The Urge to Believe in God

A discussion on all aspects of Theravāda Buddhism

Re: The Urge to Believe in God

Postby theravada_guy » Sat Jul 17, 2010 2:41 am

Greetings DhammaKid,

Here as a video of a talk Ajahn Brahm gave entitled "Buddhism and Atheism". It's a long video, but I watched the whole thing, and it was worth it. You may find something useful in it. Here's the link:

http://www.youtube.com/watch?v=eRutmoPEWaQ

Hope this helps.
With metta,

Justin
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Re: The Urge to Believe in God

Postby Spiny Norman » Sat Jul 17, 2010 11:40 am

Majjhima Patipada wrote: We hope for something eternal and absolute, unchanging and infinite, something permanent, and so we create God to fulfill this hope.


I think that's spot on.

P
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Re: The Urge to Believe in God

Postby jcsuperstar » Sat Jul 17, 2010 12:49 pm

i just assume god is low tech science

how does lightning happen?
god

that sort of thing

when you can figure out better answers you quit using god as an answer
สัพเพ สัตตา สุขีตา โหนตุ

the mountain may be heavy in and of itself, but if you're not trying to carry it it's not heavy to you- Ajaan Suwat
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Re: The Urge to Believe in God

Postby Dhammakid » Mon Jul 26, 2010 8:04 pm

Some pretty great responses here, especially the one about the god-idea being more about attachment to self-identity and purpose than it is about some absolute truth. I also like the response about god being "low tech science", a cop-out used to explain things we can't currently readily explain. My scientific-inclined mind is actually what brings me back from the god-idea time and time again, as well as my innate faith in the Buddhadhamma.

I do have a hard time explaining why I believe in rebirth, 32 planes of existence, eternal cosmic inflation and deflation, etc but that I don't believe in "god." I mean, I can say that rebirth has its roots in the law of the conservation of energy and matter, or that string theory postulates alternative dimensions, or that the cosmic microwave background and the standard model of cosmology lends credence to the buddhist idea of the universe birthing and dying eternally, but to someone who isn't so inclined to think of these concepts on a functional level, they simply toss them aside and just call me a hypocrite for believing in some unprovable phenomena but not others. I know I know...it's best to avoid these types of discussions if they have the potential to turn into some type of competition, but I tend to do it anyway because I like the challenge for myself.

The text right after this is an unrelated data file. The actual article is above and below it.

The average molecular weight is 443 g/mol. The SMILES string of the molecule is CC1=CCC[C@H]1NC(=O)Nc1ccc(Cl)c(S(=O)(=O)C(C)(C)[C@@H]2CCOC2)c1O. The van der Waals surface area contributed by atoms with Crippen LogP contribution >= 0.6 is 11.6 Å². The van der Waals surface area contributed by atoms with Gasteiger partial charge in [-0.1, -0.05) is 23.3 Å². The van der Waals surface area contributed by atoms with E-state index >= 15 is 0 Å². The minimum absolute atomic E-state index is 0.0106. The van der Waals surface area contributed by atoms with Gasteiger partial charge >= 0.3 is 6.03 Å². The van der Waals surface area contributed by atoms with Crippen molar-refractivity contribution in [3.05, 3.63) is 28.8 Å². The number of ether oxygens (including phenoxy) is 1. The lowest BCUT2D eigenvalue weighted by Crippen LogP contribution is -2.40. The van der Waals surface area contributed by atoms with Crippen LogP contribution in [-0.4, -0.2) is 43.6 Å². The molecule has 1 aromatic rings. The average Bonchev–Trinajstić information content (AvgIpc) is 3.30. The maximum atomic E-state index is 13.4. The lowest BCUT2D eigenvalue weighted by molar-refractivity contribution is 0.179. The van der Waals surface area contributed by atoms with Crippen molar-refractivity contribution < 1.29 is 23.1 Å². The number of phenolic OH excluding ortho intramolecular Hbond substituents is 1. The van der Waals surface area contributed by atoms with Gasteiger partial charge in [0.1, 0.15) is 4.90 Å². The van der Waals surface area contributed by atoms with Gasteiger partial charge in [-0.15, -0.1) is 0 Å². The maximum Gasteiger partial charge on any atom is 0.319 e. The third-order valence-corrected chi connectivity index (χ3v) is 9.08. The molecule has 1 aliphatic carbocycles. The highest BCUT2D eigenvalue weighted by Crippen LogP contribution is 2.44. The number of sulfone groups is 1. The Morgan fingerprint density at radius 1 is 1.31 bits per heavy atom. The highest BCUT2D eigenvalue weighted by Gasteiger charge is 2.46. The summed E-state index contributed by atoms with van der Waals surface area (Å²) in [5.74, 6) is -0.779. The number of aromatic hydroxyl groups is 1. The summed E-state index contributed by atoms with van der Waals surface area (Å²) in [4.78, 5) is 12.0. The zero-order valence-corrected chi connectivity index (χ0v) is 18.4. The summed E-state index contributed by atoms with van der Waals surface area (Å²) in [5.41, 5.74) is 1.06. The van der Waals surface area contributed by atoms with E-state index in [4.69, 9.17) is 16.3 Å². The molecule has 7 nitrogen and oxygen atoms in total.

:shrug:

Thanks folks!

:anjali:
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Re: The Urge to Believe in God

Postby curiousgeorge » Wed Jul 28, 2010 6:22 am

Goofaholix wrote:If you want to believe in God then believe in him, just observe what happens, does it give rise to freedom from suffering or does it just suppress suffering? does it create more problems than it solves? how does belief feel when compared with the feeling of not knowing and being ok with that?


This was *always* my favorite part of the Bible, as far back as I can remember - there is a parable that says you can tell what kind of tree it is by the fruit it bears. Most of the rest of the Bible didn't sit well with me, but that sure did!
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Re: The Urge to Believe in God

Postby curiousgeorge » Wed Jul 28, 2010 6:33 am

OcTavO wrote:Incidentally, there was an interesting episode of "Morgan Freeman's Through the Wormhole" on the science channel the other day, where a neuroscientist (I forget which institute) has created a helmet which focuses a weak magnetic field on a particular area of the temporal lobe. When the helmet is turned on the subjects experienced, well, basically a closeness to the divine. What makes it even more interesting is that by altering the field he can also create sensations of hell/flames etc.


I never heard of the hellfire, but the 'spiritual' center is at this point very well documented. You can gain more insight on it here:

http://www.ted.com/talks/jill_bolte_tay ... sight.html

It is certainly true that we have more than 5 senses: besides touch, taste, sight, sound, and smell we can add: Pain, proprioception, balance, direction / electromagnetic fields, and many less glorious senses such as blood vessel stretch and chemoreceptors throughout the body. Its recently been discovered that affectionate touch is its own sense, distinct from regular touch. dealt with via different pathways in different parts of the brain.

It is my *hunch* that the 'spiritual center' handles sensory input, and that there really is something real that connects us. Watch the above link and note where she says we are 'beings of energy'. I think thats because we truly are. Not God involved or necessary, I just think that really jives with the science. And my understanding of Buddhism, too!
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Re: The Urge to Believe in God

Postby Kenshou » Wed Jul 28, 2010 8:05 am

Eh... yeah, an interesting and abnormal experience, but is it really -actually- meaningful or significant besides the fact that it was cool? There's significance in that sort of thing as it pertains to learning about the brain, but from a Dhammic perspective I'm not so sure it has much relevancy.
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